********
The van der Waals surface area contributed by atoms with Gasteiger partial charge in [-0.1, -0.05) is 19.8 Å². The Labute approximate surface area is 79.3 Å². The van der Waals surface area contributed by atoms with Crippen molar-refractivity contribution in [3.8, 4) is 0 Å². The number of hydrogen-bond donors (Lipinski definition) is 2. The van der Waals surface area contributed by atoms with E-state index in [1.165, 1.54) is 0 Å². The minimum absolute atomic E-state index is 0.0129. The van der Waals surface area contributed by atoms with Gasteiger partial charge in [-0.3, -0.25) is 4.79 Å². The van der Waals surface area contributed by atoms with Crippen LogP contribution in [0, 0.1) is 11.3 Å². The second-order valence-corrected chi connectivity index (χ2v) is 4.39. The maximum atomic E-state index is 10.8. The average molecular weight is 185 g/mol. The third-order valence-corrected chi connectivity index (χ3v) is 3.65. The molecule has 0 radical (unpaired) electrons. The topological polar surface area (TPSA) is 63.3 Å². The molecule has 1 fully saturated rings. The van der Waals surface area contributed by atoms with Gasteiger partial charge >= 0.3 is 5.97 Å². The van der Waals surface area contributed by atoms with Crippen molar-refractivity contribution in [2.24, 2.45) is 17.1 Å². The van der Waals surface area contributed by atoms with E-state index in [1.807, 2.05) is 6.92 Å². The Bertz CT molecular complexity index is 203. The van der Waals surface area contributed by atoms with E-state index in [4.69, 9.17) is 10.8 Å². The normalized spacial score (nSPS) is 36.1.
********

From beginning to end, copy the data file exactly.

The van der Waals surface area contributed by atoms with Gasteiger partial charge in [-0.1, -0.05) is 19.8 Å². The Labute approximate surface area is 79.3 Å². The van der Waals surface area contributed by atoms with Crippen molar-refractivity contribution in [3.8, 4) is 0 Å². The number of hydrogen-bond donors (Lipinski definition) is 2. The van der Waals surface area contributed by atoms with E-state index in [1.165, 1.54) is 0 Å². The minimum absolute atomic E-state index is 0.0129. The van der Waals surface area contributed by atoms with Gasteiger partial charge in [-0.3, -0.25) is 4.79 Å². The van der Waals surface area contributed by atoms with Crippen LogP contribution in [0, 0.1) is 11.3 Å². The second-order valence-corrected chi connectivity index (χ2v) is 4.39. The maximum atomic E-state index is 10.8. The average molecular weight is 185 g/mol. The third-order valence-corrected chi connectivity index (χ3v) is 3.65. The molecule has 0 radical (unpaired) electrons. The topological polar surface area (TPSA) is 63.3 Å². The molecule has 1 fully saturated rings. The van der Waals surface area contributed by atoms with Gasteiger partial charge >= 0.3 is 5.97 Å². The van der Waals surface area contributed by atoms with Crippen molar-refractivity contribution in [2.24, 2.45) is 17.1 Å². The van der Waals surface area contributed by atoms with E-state index in [1.807, 2.05) is 6.92 Å². The Bertz CT molecular complexity index is 203. The van der Waals surface area contributed by atoms with E-state index in [4.69, 9.17) is 10.8 Å². The normalized spacial score (nSPS) is 36.1.